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S&P Ratings Fraud or Not, Investors Should Have Been Skeptical

Yesterday, a judge ruled the government’s $5 billion fraud lawsuit against Standard & Poor’s can go forward. The basis of the case centers around charges that the firm misled investors with inflated credit ratings on mortgage-related instruments.

Many folks are eager to see S&P hanged, convinced that the ratings agency inflated grades for collateralized debt obligations to rake in more cash from issuers of the investments.

Me, I’m a bit more pessimistic. I think S&P probably wasn’t smart enough to realize what it was doing — and that duped investors were a victim of S&P’s incompetence more so than malice.

How many times have we seen this movie? The “smart money” on Wall Street or the top-notch researcher at some hifalutin organization gets it wrong, and regular investors are stuck holding the bag.

There’s uber Apple (AAPL) bull Brian White, with his $1,111 target for Apple — telling CNBC in late 2012 that Apple stock could get to $1,600 in three years! This guy is either delusional, a publicity whore or both.

Earlier, in May 2012, momentum darling Green Mountain Coffee Roaster (GMCR) dropped from $50 to $30 overnight — and only after the fact did Piper Jaffray downgrade the stock from “overweight” to “neutral” and lowered its price target to $40. The day before, it had a target of $65 on the stock and apparently thought you should be happily buying more shares.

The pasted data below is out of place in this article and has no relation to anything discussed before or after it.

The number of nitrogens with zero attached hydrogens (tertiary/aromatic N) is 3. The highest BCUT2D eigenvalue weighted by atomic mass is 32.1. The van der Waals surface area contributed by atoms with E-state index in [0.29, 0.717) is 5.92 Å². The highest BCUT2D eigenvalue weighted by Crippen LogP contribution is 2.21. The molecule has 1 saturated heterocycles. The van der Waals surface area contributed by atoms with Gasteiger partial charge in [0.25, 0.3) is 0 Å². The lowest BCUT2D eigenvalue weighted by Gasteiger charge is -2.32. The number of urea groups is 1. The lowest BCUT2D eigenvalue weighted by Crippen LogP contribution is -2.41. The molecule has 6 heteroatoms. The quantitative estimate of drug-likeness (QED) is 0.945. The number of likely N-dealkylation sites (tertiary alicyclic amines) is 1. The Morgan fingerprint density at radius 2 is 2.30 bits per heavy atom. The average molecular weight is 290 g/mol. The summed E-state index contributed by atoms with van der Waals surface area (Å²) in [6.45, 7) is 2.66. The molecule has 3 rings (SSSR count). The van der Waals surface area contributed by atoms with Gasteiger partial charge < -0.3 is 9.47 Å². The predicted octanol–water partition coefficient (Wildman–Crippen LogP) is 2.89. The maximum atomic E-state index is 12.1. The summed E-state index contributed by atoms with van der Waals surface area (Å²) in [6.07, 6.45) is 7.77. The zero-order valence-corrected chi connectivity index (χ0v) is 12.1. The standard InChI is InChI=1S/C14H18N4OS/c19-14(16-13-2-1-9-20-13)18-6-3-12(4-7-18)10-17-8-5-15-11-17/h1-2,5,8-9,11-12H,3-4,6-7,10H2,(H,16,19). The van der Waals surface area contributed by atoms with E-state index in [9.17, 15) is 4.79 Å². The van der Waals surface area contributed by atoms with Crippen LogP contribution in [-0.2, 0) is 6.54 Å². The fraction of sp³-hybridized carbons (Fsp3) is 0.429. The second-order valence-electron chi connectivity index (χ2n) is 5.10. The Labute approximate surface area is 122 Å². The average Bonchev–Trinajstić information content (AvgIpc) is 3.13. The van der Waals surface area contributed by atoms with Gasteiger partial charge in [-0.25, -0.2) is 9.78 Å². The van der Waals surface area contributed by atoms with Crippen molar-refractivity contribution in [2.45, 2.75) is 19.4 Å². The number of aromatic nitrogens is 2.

And back in 2011, Barclays Capital started Netflix (NFLX) at “overweight” with a $315 price target and Oppenheimer raised its rating to “outperform” with a target of $360 per share. NFLX finished the year at $70 and didn’t even get back to $200 until just a few weeks ago.

I could go on, but these are just some stupid analyst calls I can recall off the top of my head.

The lesson here, then, is that investors have nobody to blame but themselves if they throw their money around solely based on “expert” ratings of any security — whether it be a kinky collection of mortgages or your favorite large-cap stock.

If you think a stock is low-risk just because of some rating, if you think a fund is a sure thing because Morningstar gives it five stars, or if you believe that chasing after the “smart money” is somehow a path to outperformance … well, you get what you deserve.

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Jeff Reeves is the editor of, and the author of “The Frugal Investor’s Guide to Finding Great Stocks.” Write him at or follow him on Twitter via@JeffReevesIP. As of this writing, Jeff Reeves did not own a position in any of the investments named here.

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